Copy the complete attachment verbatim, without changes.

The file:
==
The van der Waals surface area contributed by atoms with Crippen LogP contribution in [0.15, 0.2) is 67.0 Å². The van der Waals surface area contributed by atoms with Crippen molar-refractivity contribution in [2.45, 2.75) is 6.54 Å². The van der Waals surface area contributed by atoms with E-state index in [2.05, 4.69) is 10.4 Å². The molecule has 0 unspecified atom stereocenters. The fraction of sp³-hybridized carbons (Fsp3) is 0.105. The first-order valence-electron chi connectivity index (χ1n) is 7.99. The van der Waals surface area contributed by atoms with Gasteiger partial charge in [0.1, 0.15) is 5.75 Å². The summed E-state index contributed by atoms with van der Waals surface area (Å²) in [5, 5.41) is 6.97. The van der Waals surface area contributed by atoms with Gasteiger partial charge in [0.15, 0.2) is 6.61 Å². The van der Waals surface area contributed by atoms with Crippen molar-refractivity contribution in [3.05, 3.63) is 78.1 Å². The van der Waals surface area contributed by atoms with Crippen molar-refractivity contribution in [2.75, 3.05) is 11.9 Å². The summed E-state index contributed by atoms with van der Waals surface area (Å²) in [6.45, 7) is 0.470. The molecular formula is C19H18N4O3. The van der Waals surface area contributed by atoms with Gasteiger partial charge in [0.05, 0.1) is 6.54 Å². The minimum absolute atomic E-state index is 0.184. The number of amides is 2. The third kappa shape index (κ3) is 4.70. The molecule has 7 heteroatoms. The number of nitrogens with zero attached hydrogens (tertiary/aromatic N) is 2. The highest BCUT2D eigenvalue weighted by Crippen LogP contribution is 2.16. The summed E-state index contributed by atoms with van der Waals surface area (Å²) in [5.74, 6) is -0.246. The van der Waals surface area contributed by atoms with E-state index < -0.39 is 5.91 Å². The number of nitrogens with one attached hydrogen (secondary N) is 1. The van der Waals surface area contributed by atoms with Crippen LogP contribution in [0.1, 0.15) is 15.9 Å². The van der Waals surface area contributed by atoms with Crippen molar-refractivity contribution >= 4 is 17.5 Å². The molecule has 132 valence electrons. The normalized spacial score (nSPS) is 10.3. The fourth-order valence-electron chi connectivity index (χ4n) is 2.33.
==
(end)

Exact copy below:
The van der Waals surface area contributed by atoms with Crippen LogP contribution in [0.15, 0.2) is 67.0 Å². The van der Waals surface area contributed by atoms with Crippen molar-refractivity contribution in [2.45, 2.75) is 6.54 Å². The van der Waals surface area contributed by atoms with E-state index in [2.05, 4.69) is 10.4 Å². The molecule has 0 unspecified atom stereocenters. The fraction of sp³-hybridized carbons (Fsp3) is 0.105. The first-order valence-electron chi connectivity index (χ1n) is 7.99. The van der Waals surface area contributed by atoms with Gasteiger partial charge in [0.1, 0.15) is 5.75 Å². The summed E-state index contributed by atoms with van der Waals surface area (Å²) in [5, 5.41) is 6.97. The van der Waals surface area contributed by atoms with Gasteiger partial charge in [0.15, 0.2) is 6.61 Å². The van der Waals surface area contributed by atoms with Crippen molar-refractivity contribution in [3.05, 3.63) is 78.1 Å². The van der Waals surface area contributed by atoms with Crippen molar-refractivity contribution in [2.75, 3.05) is 11.9 Å². The summed E-state index contributed by atoms with van der Waals surface area (Å²) in [6.45, 7) is 0.470. The molecular formula is C19H18N4O3. The van der Waals surface area contributed by atoms with Gasteiger partial charge in [0.05, 0.1) is 6.54 Å². The minimum absolute atomic E-state index is 0.184. The number of amides is 2. The third kappa shape index (κ3) is 4.70. The molecule has 7 heteroatoms. The number of nitrogens with zero attached hydrogens (tertiary/aromatic N) is 2. The highest BCUT2D eigenvalue weighted by Crippen LogP contribution is 2.16. The summed E-state index contributed by atoms with van der Waals surface area (Å²) in [5.74, 6) is -0.246. The van der Waals surface area contributed by atoms with E-state index < -0.39 is 5.91 Å². The number of nitrogens with one attached hydrogen (secondary N) is 1. The van der Waals surface area contributed by atoms with Crippen LogP contribution in [0.1, 0.15) is 15.9 Å². The van der Waals surface area contributed by atoms with Crippen molar-refractivity contribution >= 4 is 17.5 Å². The molecule has 132 valence electrons. The normalized spacial score (nSPS) is 10.3. The fourth-order valence-electron chi connectivity index (χ4n) is 2.33.